Tuesday 6.1.21

Good morning!

With partly cloudy skies, expect a high around 77 today, with a west wind around 5 mph. Tonight will be mostly clear and 51, with a calm wind.

Wednesday will be mostly sunny and 82, with a southwest wind around 5 mph. Wednesday night will have increasing clouds, a low around 56, and a southwest wind around 5 mph.

weather 2021-06-01.001Some showers are likely Thursday, especially in the afternoon and evening; expect a high around 73 with mostly cloudy skies. Showers are likely Thursday night, with a low around 61. Friday will be warmer with a high around 80, but expect mostly cloudy skies and a chance of some showers throughout the day. There are numerous outdoor high school graduations in the area set for Friday, so the weather Friday night will be very important. It’s too early to make a call in any direction – but the trends look good with a decreasing shower chance by sunset. If you are worried about that, I will tell you that my own high school graduation three years ago tonight – June 1, 2018 – came down to the wire in terms of rain chances and it ended up being a beautiful night. I’ll keep an eye on things throughout the week, though.

Friday night will have decreasing clouds, with a low around 61. Expect a high around 87 Saturday with mostly sunny skies; though it is possible we reach the 90 degree mark, I don’t have enough confidence in that outcome yet to put it on the 5-day forecast. Sunday and Monday do look extremely likely to be in the 90s though as the heat builds.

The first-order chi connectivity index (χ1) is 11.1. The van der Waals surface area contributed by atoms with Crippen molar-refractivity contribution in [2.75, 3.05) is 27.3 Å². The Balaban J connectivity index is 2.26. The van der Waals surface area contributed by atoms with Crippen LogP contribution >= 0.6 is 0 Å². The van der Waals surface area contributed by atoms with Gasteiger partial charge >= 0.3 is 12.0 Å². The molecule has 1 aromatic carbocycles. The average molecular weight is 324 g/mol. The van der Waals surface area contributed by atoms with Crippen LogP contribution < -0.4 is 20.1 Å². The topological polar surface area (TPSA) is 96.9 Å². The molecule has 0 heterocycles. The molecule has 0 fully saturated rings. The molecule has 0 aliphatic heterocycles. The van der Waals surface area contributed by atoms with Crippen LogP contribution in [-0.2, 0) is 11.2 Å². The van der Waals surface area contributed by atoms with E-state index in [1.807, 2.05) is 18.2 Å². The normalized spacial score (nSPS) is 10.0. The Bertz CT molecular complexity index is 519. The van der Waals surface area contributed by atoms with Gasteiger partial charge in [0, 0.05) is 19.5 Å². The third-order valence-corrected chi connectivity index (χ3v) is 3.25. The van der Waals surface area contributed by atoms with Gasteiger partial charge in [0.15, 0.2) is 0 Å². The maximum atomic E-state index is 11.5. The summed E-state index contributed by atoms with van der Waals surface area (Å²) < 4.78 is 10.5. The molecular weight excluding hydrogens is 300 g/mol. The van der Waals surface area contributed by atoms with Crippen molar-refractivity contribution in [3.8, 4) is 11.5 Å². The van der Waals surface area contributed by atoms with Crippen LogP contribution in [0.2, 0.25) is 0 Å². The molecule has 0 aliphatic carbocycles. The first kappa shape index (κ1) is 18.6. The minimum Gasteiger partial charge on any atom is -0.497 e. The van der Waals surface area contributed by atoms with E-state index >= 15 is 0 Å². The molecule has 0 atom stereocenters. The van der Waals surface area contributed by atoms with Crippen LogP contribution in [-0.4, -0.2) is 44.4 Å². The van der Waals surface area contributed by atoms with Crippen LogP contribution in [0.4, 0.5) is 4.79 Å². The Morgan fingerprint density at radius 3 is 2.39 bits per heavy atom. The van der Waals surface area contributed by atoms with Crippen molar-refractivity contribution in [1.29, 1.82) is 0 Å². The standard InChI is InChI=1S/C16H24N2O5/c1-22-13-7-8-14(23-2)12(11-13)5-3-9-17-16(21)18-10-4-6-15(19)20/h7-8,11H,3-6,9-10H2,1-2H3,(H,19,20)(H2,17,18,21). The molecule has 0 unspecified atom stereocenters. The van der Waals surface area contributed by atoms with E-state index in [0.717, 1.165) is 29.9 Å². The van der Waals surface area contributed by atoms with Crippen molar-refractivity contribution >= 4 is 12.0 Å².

weather 2021-06-01.002

On a historical note, today is the 10-year anniversary of the EF-3 Springfield/Monson tornado in western Massachusetts, which was one of the longest track tornadoes in state history, occurring on a very active severe weather day that produced  three other tornadoes in the state in the evening. While the impact of that day was fairly limited here in northeast Massachusetts, the sheer explosiveness of the day’s atmosphere was made obvious to us very early, as a supercell thunderstorm formed around 8:30 am producing large hail in Dracut. For those of you interested in reading more about the June 1, 2011 Springfield/Monson tornado, the National Weather Service has posted a great piece detailing what happened at https://storymaps.arcgis.com/stories/272ead74dfe348a4a0f10b3b619c9003.

Have a great day!
-Nathan

Published by Nathan Coram

Hello! I'm Nathan Coram, a 20 year old meteorology student and weather geek, and am in my junior year at UMass Lowell as a meteorology major. I am the current Vice President of the UML American Meteorological Society Local Student Chapter. Prior to at UML, I attended the Dracut school system for my K-12 years, having graduated from Dracut High in 2018. I first got into weather with the December 2008 ice storm, which knocked out my electricity for 4 days. I had no idea how it could be raining and becoming ice immediately, and how rain can knock out power. (Now I do - warm layer aloft, cold air at surface). But I didn't really get into it until the heat of July 2010 and specifically a few severe weather events during that month, followed by the year 2011, which featured several high profile weather events. Since then I have had a growing interest, and am hoping to make it into the meteorology field, preferably with NOAA/NWS. But for now, I'm blogging here on Dracut Weather (also on Twitter and Facebook), helping with the UML Weather Center social media, and tweeting about the weather on my own account as well. Thanks for visiting!

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